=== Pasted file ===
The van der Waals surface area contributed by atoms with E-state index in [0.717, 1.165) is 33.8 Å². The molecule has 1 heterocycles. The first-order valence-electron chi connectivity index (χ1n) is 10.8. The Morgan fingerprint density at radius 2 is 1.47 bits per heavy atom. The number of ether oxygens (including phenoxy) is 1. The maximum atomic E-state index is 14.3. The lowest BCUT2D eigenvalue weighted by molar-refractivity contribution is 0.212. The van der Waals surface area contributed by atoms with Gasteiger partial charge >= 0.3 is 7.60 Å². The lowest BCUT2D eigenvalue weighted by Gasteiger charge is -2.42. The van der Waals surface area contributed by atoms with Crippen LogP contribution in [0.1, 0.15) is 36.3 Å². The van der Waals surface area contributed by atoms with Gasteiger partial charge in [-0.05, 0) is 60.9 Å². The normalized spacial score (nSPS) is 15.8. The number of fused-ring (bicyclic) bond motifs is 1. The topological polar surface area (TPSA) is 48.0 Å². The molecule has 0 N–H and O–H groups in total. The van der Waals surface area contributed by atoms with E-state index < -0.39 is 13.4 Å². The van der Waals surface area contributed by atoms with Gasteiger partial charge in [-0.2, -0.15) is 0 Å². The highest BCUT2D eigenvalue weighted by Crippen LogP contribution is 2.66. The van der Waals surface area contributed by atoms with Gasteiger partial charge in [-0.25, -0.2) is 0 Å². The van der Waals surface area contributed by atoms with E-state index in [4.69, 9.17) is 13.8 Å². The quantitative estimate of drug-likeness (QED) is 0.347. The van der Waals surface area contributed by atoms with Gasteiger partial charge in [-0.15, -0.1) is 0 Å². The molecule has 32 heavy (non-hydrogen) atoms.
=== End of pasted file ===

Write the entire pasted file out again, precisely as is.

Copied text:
The van der Waals surface area contributed by atoms with E-state index in [0.717, 1.165) is 33.8 Å². The molecule has 1 heterocycles. The first-order valence-electron chi connectivity index (χ1n) is 10.8. The Morgan fingerprint density at radius 2 is 1.47 bits per heavy atom. The number of ether oxygens (including phenoxy) is 1. The maximum atomic E-state index is 14.3. The lowest BCUT2D eigenvalue weighted by molar-refractivity contribution is 0.212. The van der Waals surface area contributed by atoms with Gasteiger partial charge >= 0.3 is 7.60 Å². The lowest BCUT2D eigenvalue weighted by Gasteiger charge is -2.42. The van der Waals surface area contributed by atoms with Crippen LogP contribution in [0.1, 0.15) is 36.3 Å². The van der Waals surface area contributed by atoms with Gasteiger partial charge in [-0.05, 0) is 60.9 Å². The normalized spacial score (nSPS) is 15.8. The number of fused-ring (bicyclic) bond motifs is 1. The topological polar surface area (TPSA) is 48.0 Å². The molecule has 0 N–H and O–H groups in total. The van der Waals surface area contributed by atoms with E-state index < -0.39 is 13.4 Å². The van der Waals surface area contributed by atoms with Gasteiger partial charge in [-0.2, -0.15) is 0 Å². The highest BCUT2D eigenvalue weighted by Crippen LogP contribution is 2.66. The van der Waals surface area contributed by atoms with Gasteiger partial charge in [-0.25, -0.2) is 0 Å². The van der Waals surface area contributed by atoms with E-state index in [4.69, 9.17) is 13.8 Å². The quantitative estimate of drug-likeness (QED) is 0.347. The van der Waals surface area contributed by atoms with Gasteiger partial charge in [-0.15, -0.1) is 0 Å². The molecule has 32 heavy (non-hydrogen) atoms.